• All of the toasted milk pastry cream
  • 125g heavy cream (35% milk fat)
  • 20g icing sugar

For the sour cream whipped cream:

  • 3g (1 tsp) powdered gelatin (optional)
  • 18g whole milk (for blooming gelatin) (optional)
  • 250g heavy cream (35% milk fat)
  • 60g full-fat sour cream
  • 30g icing sugar

To assemble:

  • One standard 9″ pie crust, blind-baked and cooled completely (I used the recipe from my book)
  • 450g (about 3 large) ripe but firm bananas, sliced 1/4″ thick
  • Grated chocolate, for garnish (optional)


Make the toasted milk powder:

Microwave method: Place the milk powder in a microwave-safe bowl. Microwave in 30-second bursts, stirring with a fork after every burst, until the powder is deeply golden and toasty-smelling. (For me, this takes about 10 minutes’ worth of microwaving.) Cool completely, then store in an airtight container at room temperature. (See tutorial on Instagram here.)

Instant Pot method: Place the milk powder in a 12-oz canning jar. Place a standard snap lid on top, then screw on the ring until finger-tip tight (i.e. lid should be sealed, but not too tight — if sealed too tightly, the jar may break during cooking). Put a trivet or steamer rack insert in the Instant Pot and add about an inch of water (the water line should stop just below the top of the trivet). Place the jar on top of the trivet. Seal the lid and cook on manual for 90 minutes. Allow pot to depressurize to release naturally. Cool completely before using. (See reel on Instagram here.)

Make the toasted milk pastry cream:

Place a strainer over a large heat-safe bowl.

In a small bowl, sprinkle the gelatin evenly over 18g cold milk and bloom while you prepare the rest of the pastry cream.

Off heat, pour 600g milk into medium saucepan. Sift in the toasted milk powder and whisk to dissolve.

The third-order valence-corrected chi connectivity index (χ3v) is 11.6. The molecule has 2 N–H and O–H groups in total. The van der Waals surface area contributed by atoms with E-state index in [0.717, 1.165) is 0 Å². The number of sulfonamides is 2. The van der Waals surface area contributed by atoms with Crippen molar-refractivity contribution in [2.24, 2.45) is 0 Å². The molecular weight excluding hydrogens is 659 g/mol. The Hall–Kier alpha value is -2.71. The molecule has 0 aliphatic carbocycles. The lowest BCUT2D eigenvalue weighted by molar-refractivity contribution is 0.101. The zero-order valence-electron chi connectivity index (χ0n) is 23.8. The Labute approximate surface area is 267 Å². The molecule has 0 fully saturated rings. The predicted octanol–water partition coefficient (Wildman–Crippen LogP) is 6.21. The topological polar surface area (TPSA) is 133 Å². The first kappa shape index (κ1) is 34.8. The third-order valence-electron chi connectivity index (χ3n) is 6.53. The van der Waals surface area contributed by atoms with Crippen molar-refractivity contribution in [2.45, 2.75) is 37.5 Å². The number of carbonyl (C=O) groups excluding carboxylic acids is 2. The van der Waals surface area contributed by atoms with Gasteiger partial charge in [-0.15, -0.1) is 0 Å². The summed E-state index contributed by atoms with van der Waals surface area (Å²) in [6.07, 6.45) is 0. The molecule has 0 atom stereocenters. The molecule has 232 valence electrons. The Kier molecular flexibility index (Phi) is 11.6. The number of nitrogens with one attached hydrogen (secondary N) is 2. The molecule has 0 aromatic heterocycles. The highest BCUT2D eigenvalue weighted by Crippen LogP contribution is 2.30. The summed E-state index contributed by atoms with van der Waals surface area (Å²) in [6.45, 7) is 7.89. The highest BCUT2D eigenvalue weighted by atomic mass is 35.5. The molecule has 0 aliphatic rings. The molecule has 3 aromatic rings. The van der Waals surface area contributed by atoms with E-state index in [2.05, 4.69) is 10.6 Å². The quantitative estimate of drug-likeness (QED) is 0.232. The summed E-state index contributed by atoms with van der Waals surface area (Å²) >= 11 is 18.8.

In a medium bowl, whisk together the sugar, cornstarch, and salt. Add the eggs and egg yolks and whisk vigorously for about a minute until well combined and lighter in color.

Heat the milk over medium heat until steaming. Remove from the heat. Pour the milk in a slow, steady stream into the egg mixture, whisking constantly. Scrape the custard mixture back into the saucepan and return to medium heat. Cook, whisking constantly, until the mixture thickens and large bubbles appear on the surface. Once the bubbles appear, turn the heat down to medium-low and continue whisking on the heat for 2 minutes.

Remove the custard from the heat and whisk in the bloomed gelatin. Once the gelatin has dissolved, whisk in the butter one piece at a time, making sure each addition is fully incorporated before adding the next. Whisk in the vanilla. Strain the pastry cream into the prepared container. Press a piece of plastic wrap against the surface of the pastry cream and cool for 10 minutes, then place in the refrigerator and cool just to room temperature (about 45-60 minutes). Don’t let the pastry cream get too cold or the gelatin will start to set firmly, making it difficult to incorporate the whipped cream.

Make the black bottom chocolate ganache:

While the pastry cream is cooling, make the chocolate ganache for the black bottom layer. Place the chopped chocolate in a medium heat-safe bowl. In a small saucepan over medium-low, heat the cream just until steaming. Pour over the chocolate and let stand for two minutes. Gently whisk to form a smooth, shiny ganache. Scrape ganache into the bottom of the prepared pie crust and use a small offset spatula to smooth into an even layer. Chill in the refrigerator while you prepare the cream diplomat.